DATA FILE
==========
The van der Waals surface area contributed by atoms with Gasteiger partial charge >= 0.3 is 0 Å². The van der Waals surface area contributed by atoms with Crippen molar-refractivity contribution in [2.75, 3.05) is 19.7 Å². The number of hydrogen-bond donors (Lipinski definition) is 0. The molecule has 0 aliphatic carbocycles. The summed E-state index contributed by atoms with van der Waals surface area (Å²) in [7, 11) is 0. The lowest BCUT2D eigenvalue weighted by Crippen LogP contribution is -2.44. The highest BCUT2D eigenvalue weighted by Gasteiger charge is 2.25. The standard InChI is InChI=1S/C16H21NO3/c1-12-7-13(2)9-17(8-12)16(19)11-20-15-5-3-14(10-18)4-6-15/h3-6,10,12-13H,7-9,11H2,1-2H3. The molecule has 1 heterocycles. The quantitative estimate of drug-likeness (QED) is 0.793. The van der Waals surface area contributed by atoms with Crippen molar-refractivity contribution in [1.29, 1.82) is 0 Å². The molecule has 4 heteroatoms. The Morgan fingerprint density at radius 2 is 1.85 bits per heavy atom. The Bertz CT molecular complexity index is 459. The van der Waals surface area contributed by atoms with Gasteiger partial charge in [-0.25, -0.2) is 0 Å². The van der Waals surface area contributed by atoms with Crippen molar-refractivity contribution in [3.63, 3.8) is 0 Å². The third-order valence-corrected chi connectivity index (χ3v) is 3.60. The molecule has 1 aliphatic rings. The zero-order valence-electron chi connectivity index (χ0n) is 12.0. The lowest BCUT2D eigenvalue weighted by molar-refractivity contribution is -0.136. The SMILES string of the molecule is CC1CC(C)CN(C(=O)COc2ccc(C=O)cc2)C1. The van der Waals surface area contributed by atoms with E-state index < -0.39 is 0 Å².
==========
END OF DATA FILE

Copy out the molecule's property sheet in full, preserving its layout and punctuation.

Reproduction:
The van der Waals surface area contributed by atoms with Gasteiger partial charge >= 0.3 is 0 Å². The van der Waals surface area contributed by atoms with Crippen molar-refractivity contribution in [2.75, 3.05) is 19.7 Å². The number of hydrogen-bond donors (Lipinski definition) is 0. The molecule has 0 aliphatic carbocycles. The summed E-state index contributed by atoms with van der Waals surface area (Å²) in [7, 11) is 0. The lowest BCUT2D eigenvalue weighted by Crippen LogP contribution is -2.44. The highest BCUT2D eigenvalue weighted by Gasteiger charge is 2.25. The standard InChI is InChI=1S/C16H21NO3/c1-12-7-13(2)9-17(8-12)16(19)11-20-15-5-3-14(10-18)4-6-15/h3-6,10,12-13H,7-9,11H2,1-2H3. The molecule has 1 heterocycles. The quantitative estimate of drug-likeness (QED) is 0.793. The van der Waals surface area contributed by atoms with Crippen molar-refractivity contribution in [1.29, 1.82) is 0 Å². The molecule has 4 heteroatoms. The Morgan fingerprint density at radius 2 is 1.85 bits per heavy atom. The Bertz CT molecular complexity index is 459. The van der Waals surface area contributed by atoms with Gasteiger partial charge in [-0.25, -0.2) is 0 Å². The van der Waals surface area contributed by atoms with Crippen molar-refractivity contribution in [3.63, 3.8) is 0 Å². The third-order valence-corrected chi connectivity index (χ3v) is 3.60. The molecule has 1 aliphatic rings. The zero-order valence-electron chi connectivity index (χ0n) is 12.0. The lowest BCUT2D eigenvalue weighted by molar-refractivity contribution is -0.136. The SMILES string of the molecule is CC1CC(C)CN(C(=O)COc2ccc(C=O)cc2)C1. The van der Waals surface area contributed by atoms with E-state index < -0.39 is 0 Å².